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ZOMBIE APOCALYPSE: NEVER DIE ALONE places four heroes on a
zombie-infested locale called Halfaux Island in Canada. The group is made up of
a priest with questionable ethics, a brilliant loner, a self-conscious rapper
and an enthusiastic—but annoying—gamer. These four will have to escape the
island by any means necessary while rescuing all the survivors they can find.
Konami’s follow-up to ZOMBIE APOCALYPSE (available for the
PlayStation 3 are Xbox 360) sports a mediocre storyline at best, and the
characters soon get on your nerves with their attempts at humor. Luckily, it’s
difficult to hear what they’re saying during combat, though there are subtitles
if you really care to know what’s going on.
If you’ve ever played an arcade shooter like SMASH TV or
ALIEN BREED, you already know the basics of ZOMBIE APOCALYPSE: NEVER DIE ALONE.
You control your character by running and gunning using two thumbsticks
simultaneously. You can pick up items that give you benefits, like additional
grenades and temporary gun upgrades. Each character save Alma (who gets an
automatic turret), can also enter a “rage” mode where they become more powerful
for a short period of time. These are all basic concepts that, while not
groundbreaking, are a good foundation for engaging play action.
The story mode is 10 stages long, which is far shorter than
the game’s prequel. In addition to the combat improvements ZOMBIE APOCALYPSE:
NEVER DIE ALONE has made over its predecessor, each stage has a number of
objectives for players to complete, such as never being grappled and using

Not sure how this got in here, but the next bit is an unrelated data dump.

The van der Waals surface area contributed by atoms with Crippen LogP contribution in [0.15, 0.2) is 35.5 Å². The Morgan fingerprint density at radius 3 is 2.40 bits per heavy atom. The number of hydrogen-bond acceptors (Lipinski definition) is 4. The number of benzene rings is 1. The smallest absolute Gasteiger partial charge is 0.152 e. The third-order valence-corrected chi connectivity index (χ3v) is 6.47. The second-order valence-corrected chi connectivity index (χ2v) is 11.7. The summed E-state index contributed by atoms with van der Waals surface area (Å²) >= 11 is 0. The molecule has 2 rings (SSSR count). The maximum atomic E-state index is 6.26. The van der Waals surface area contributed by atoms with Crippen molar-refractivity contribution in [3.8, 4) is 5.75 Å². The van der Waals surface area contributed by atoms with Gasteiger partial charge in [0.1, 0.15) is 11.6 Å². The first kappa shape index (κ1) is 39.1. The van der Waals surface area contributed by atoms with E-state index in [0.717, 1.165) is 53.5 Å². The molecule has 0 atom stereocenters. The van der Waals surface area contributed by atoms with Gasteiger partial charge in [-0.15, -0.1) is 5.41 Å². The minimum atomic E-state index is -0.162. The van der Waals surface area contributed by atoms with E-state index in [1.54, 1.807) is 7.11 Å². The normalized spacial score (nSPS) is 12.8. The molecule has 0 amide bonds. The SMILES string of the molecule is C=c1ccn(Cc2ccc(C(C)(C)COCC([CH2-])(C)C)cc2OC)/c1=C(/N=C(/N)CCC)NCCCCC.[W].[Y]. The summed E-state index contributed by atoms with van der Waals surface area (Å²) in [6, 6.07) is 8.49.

special moves a number of times. The stages are far more interactive now as
well. Traps that kill the undead within certain vicinities are back in the
sequel, but there are also goals scattered throughout stages that need to be
completed, rather than simply fighting off a predetermined amount of walking
dead in a central location. There are also two unlockable modes, Blackout and
Survival, which add great replay value.
ZOMBIE APOCALYPSE: NEVER DIE ALONE has substandard graphics,
though, which can make it hard at times to quickly determine where your
character is in combat. When you combine this problem with the overall
difficulty of the game and the over-the-top camera view, it can make for
frustrating and unnecessary deaths. Other problems arise when the camera zooms
in too far, because you have to keep all four characters within the field of
If you can look past all these problems, though, there’s
some pretty decent fun to be had with ZOMBIE APOCALYPSE: NEVER DIE ALONE. You
may want to pick up the trial version before buying the full game, because you
may find there are other titles that your money will be better spent on.
Video Game Reviews
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